The utility is still studying the issue. But even if they are not, some key components could be raised on platforms, or surrounded by higher flood barriers to offer better protection.
In one of the more dramatic developments of the storm, the flood barriers at a key substation on the East River proved to be a few feet too short. Water cascaded into the station, causing an electrical arc that lit up the sky and plunged a huge part of Manhattan into darkness.
Meanwhile, the equipment in a new substation built on the ground level of 7 World Trade Center, one of the towers reconstructed after the 9/11 attacks, sat just high enough to stay mostly dry. That allowed the lights in Manhattan's waterfront Battery Park City neighborhood to stay on, while streets for miles around were dark.
Con Ed pledged Thursday to spend at least $250 million on short-term improvements at its facilities, such as installing better flood barriers and pumps.
The utility is also looking at reconfiguring its electrical networks so neighborhoods in flood zones can be isolated from the rest of the city, Miksad said. That would prevent flood-related blackouts from extending to dry sections of town, as they did during Sandy.
Much of New York's power distribution system is already underground, sealed off in cables designed to be fully submersible. The bigger problem in major storms is usually the overhead wires that still serve the more suburban and coastal sections of the city.
City officials have talked for years about burying those lines to protect them from the wind, but Miksad said Con Ed estimated the citywide cost at $60 billion.
Huge swaths of Long Island and New Jersey also lost power during the storm, due to the vulnerability of overhead power lines, but there has been little serious discussion of burying them in either state due to the high cost.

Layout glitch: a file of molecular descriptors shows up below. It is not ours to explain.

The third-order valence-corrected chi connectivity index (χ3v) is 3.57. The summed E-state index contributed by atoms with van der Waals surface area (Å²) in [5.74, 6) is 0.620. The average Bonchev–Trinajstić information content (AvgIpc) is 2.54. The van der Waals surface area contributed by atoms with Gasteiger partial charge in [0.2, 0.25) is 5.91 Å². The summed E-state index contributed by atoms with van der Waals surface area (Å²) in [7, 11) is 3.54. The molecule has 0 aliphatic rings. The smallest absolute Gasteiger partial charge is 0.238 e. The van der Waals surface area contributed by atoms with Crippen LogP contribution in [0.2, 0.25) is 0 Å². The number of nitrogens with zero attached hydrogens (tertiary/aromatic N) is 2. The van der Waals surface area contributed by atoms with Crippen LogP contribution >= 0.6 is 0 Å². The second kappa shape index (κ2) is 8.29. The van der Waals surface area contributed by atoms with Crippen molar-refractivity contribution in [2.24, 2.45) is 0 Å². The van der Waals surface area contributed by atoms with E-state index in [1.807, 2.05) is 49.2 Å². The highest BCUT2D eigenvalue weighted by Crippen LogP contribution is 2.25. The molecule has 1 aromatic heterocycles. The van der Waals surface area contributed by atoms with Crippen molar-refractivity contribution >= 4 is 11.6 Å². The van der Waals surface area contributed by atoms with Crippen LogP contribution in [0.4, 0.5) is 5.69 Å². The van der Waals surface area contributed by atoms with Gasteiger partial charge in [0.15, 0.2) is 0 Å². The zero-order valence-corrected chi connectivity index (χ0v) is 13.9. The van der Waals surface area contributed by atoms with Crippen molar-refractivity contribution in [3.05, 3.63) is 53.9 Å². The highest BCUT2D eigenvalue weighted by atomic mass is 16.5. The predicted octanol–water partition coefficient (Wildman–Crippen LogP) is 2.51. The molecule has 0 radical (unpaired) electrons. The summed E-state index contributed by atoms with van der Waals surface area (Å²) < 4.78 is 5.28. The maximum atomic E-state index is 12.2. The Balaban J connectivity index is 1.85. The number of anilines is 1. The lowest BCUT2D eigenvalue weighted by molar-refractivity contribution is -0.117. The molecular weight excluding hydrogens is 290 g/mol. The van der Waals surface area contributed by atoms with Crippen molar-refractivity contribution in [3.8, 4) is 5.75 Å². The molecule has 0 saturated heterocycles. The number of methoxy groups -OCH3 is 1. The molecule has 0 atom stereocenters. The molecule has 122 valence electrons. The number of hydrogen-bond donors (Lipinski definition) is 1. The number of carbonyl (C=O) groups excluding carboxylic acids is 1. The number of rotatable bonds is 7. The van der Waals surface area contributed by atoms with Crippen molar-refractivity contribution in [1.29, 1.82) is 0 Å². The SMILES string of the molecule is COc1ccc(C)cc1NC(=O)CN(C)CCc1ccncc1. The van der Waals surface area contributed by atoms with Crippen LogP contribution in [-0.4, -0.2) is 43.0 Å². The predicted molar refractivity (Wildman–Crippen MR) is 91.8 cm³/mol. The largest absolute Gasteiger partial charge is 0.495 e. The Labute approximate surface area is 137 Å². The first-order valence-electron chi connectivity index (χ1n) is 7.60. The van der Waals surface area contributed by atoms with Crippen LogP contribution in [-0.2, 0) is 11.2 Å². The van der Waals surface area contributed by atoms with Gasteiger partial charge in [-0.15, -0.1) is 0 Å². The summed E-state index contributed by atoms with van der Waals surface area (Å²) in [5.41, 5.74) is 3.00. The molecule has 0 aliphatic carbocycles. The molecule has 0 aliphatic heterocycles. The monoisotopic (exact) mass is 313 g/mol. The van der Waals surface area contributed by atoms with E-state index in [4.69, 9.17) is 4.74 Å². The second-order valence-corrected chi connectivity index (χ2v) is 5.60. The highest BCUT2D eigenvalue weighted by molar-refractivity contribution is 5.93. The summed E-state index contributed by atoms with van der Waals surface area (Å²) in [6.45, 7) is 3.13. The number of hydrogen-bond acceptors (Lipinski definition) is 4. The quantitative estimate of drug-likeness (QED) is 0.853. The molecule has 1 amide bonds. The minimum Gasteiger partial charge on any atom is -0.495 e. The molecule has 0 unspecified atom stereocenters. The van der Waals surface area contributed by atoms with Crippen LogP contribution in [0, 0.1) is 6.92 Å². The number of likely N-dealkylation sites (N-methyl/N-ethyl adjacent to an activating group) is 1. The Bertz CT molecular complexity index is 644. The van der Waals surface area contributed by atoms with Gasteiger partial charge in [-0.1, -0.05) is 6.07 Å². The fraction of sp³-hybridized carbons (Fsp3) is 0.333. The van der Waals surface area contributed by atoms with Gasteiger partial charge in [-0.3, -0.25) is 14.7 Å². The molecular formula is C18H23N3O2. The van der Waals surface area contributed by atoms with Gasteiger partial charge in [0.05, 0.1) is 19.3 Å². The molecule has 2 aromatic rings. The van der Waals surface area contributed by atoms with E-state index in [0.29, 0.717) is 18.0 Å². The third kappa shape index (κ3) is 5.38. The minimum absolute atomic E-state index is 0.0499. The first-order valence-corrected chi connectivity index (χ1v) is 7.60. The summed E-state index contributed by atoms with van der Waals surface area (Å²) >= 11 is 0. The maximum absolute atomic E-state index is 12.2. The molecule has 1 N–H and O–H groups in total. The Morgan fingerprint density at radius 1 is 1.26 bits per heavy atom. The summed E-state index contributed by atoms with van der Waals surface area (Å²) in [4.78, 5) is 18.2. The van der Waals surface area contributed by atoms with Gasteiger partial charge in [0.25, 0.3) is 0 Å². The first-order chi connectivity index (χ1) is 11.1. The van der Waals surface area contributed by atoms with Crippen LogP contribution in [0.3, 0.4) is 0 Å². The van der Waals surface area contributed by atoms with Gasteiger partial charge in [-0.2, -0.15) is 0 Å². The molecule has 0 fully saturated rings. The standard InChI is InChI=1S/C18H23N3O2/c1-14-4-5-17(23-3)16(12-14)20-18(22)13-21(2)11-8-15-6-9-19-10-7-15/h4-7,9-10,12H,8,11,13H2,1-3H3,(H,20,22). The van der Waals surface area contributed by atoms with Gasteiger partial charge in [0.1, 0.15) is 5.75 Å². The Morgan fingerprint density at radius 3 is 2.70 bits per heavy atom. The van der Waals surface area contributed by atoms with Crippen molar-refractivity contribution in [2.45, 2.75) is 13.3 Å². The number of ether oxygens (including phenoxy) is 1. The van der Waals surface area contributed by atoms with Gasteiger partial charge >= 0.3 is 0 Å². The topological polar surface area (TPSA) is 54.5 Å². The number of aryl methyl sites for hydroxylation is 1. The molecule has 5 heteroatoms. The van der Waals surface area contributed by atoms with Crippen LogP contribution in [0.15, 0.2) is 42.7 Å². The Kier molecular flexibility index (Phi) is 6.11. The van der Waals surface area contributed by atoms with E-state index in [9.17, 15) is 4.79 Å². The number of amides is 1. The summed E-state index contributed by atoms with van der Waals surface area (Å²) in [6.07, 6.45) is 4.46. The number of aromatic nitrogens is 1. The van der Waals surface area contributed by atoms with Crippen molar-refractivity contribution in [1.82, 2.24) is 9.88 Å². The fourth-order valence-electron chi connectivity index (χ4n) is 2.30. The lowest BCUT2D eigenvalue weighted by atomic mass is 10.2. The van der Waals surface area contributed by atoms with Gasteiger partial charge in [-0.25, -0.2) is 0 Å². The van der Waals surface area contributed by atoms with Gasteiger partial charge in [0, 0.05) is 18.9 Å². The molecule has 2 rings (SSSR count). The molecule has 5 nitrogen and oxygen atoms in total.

Other types of upgrades, though, are getting a closer look.
The New Jersey utility PSE&G is evaluating whether it can build better flood defenses into substations in tidal areas. Of the 294 switching stations and substations on its system, 108 were affected by the storm surge, with some taking on four to eight feet of water, according to the company.
The utility says it also might be able to shorten the duration of outages by installing "smart meters" that can pinpoint which customers have lost power. Right now, it relies on phone reports. Installing the meters just in PSE&G's coverage area could cost $600 million, which has caused some ratepayer advocates to question whether they would be worth the expense.
New York Mayor Michael Bloomberg said in a speech Thursday that his administration would independently assess what it would take to make the electrical system, and other vital networks — such as natural gas, phone and cable — capable of withstanding at least a Category 2 hurricane.
"No matter what we do, the tides will continue to come in, and so we have to make our city more resilient in other ways, especially when it comes to our critical infrastructure," he said.
But he also noted that the city's resources for those modernization projects aren't unlimited.
"We have to live in the real world and make tough decisions based on the costs and benefits of risk-avoidance investments," Bloomberg said. "Saying we're going to spend whatever it takes just is not realistic."